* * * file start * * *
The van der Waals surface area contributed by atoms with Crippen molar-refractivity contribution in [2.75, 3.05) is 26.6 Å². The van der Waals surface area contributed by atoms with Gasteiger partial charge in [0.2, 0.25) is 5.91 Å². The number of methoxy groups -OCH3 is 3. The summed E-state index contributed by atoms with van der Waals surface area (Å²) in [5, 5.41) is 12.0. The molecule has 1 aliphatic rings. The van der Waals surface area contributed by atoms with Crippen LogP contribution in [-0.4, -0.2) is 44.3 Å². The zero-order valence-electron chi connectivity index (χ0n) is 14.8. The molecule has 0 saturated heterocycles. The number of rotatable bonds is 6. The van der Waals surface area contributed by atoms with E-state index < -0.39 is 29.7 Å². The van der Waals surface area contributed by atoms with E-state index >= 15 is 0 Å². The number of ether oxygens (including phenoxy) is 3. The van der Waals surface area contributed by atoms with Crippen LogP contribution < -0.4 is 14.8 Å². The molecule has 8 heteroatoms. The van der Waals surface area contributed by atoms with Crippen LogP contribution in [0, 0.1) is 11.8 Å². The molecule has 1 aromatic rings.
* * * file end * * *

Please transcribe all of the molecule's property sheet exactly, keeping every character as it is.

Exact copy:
The van der Waals surface area contributed by atoms with Crippen molar-refractivity contribution in [2.75, 3.05) is 26.6 Å². The van der Waals surface area contributed by atoms with Gasteiger partial charge in [0.2, 0.25) is 5.91 Å². The number of methoxy groups -OCH3 is 3. The summed E-state index contributed by atoms with van der Waals surface area (Å²) in [5, 5.41) is 12.0. The molecule has 1 aliphatic rings. The van der Waals surface area contributed by atoms with Crippen LogP contribution in [-0.4, -0.2) is 44.3 Å². The zero-order valence-electron chi connectivity index (χ0n) is 14.8. The molecule has 0 saturated heterocycles. The number of rotatable bonds is 6. The van der Waals surface area contributed by atoms with E-state index < -0.39 is 29.7 Å². The van der Waals surface area contributed by atoms with E-state index >= 15 is 0 Å². The number of ether oxygens (including phenoxy) is 3. The van der Waals surface area contributed by atoms with Crippen LogP contribution < -0.4 is 14.8 Å². The molecule has 8 heteroatoms. The van der Waals surface area contributed by atoms with Crippen LogP contribution in [0, 0.1) is 11.8 Å². The molecule has 1 aromatic rings.